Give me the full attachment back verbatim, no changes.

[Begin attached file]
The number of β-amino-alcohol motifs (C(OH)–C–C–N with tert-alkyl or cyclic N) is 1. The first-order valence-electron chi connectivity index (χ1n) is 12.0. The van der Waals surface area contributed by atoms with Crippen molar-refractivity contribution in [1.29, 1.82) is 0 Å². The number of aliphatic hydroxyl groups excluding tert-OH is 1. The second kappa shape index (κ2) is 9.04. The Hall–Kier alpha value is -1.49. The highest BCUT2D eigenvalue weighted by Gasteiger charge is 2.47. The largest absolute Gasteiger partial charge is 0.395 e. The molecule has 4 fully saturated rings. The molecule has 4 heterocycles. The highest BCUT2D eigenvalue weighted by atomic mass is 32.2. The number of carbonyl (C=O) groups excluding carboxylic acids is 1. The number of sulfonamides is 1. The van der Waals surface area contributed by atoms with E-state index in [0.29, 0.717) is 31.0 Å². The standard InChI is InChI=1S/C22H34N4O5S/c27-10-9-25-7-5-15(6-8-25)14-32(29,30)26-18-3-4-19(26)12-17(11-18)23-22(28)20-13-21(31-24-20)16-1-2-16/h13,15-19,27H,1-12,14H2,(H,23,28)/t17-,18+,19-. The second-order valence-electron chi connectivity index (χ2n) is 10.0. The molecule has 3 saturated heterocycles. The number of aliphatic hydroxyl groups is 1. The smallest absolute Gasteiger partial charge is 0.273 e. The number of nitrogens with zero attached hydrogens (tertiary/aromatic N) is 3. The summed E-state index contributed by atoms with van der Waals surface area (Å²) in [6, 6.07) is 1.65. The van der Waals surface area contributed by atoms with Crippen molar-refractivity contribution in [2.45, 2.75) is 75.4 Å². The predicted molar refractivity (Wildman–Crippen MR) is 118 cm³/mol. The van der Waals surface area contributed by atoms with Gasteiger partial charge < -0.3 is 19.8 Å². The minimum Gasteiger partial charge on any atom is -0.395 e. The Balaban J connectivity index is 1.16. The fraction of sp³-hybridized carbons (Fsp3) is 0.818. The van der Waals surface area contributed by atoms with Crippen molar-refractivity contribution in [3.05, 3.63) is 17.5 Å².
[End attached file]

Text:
The number of β-amino-alcohol motifs (C(OH)–C–C–N with tert-alkyl or cyclic N) is 1. The first-order valence-electron chi connectivity index (χ1n) is 12.0. The van der Waals surface area contributed by atoms with Crippen molar-refractivity contribution in [1.29, 1.82) is 0 Å². The number of aliphatic hydroxyl groups excluding tert-OH is 1. The second kappa shape index (κ2) is 9.04. The Hall–Kier alpha value is -1.49. The highest BCUT2D eigenvalue weighted by Gasteiger charge is 2.47. The largest absolute Gasteiger partial charge is 0.395 e. The molecule has 4 fully saturated rings. The molecule has 4 heterocycles. The highest BCUT2D eigenvalue weighted by atomic mass is 32.2. The number of carbonyl (C=O) groups excluding carboxylic acids is 1. The number of sulfonamides is 1. The van der Waals surface area contributed by atoms with E-state index in [0.29, 0.717) is 31.0 Å². The standard InChI is InChI=1S/C22H34N4O5S/c27-10-9-25-7-5-15(6-8-25)14-32(29,30)26-18-3-4-19(26)12-17(11-18)23-22(28)20-13-21(31-24-20)16-1-2-16/h13,15-19,27H,1-12,14H2,(H,23,28)/t17-,18+,19-. The second-order valence-electron chi connectivity index (χ2n) is 10.0. The molecule has 3 saturated heterocycles. The number of aliphatic hydroxyl groups is 1. The smallest absolute Gasteiger partial charge is 0.273 e. The number of nitrogens with zero attached hydrogens (tertiary/aromatic N) is 3. The summed E-state index contributed by atoms with van der Waals surface area (Å²) in [6, 6.07) is 1.65. The van der Waals surface area contributed by atoms with Crippen molar-refractivity contribution in [2.45, 2.75) is 75.4 Å². The predicted molar refractivity (Wildman–Crippen MR) is 118 cm³/mol. The van der Waals surface area contributed by atoms with Gasteiger partial charge < -0.3 is 19.8 Å². The minimum Gasteiger partial charge on any atom is -0.395 e. The Balaban J connectivity index is 1.16. The fraction of sp³-hybridized carbons (Fsp3) is 0.818. The van der Waals surface area contributed by atoms with Crippen molar-refractivity contribution in [3.05, 3.63) is 17.5 Å².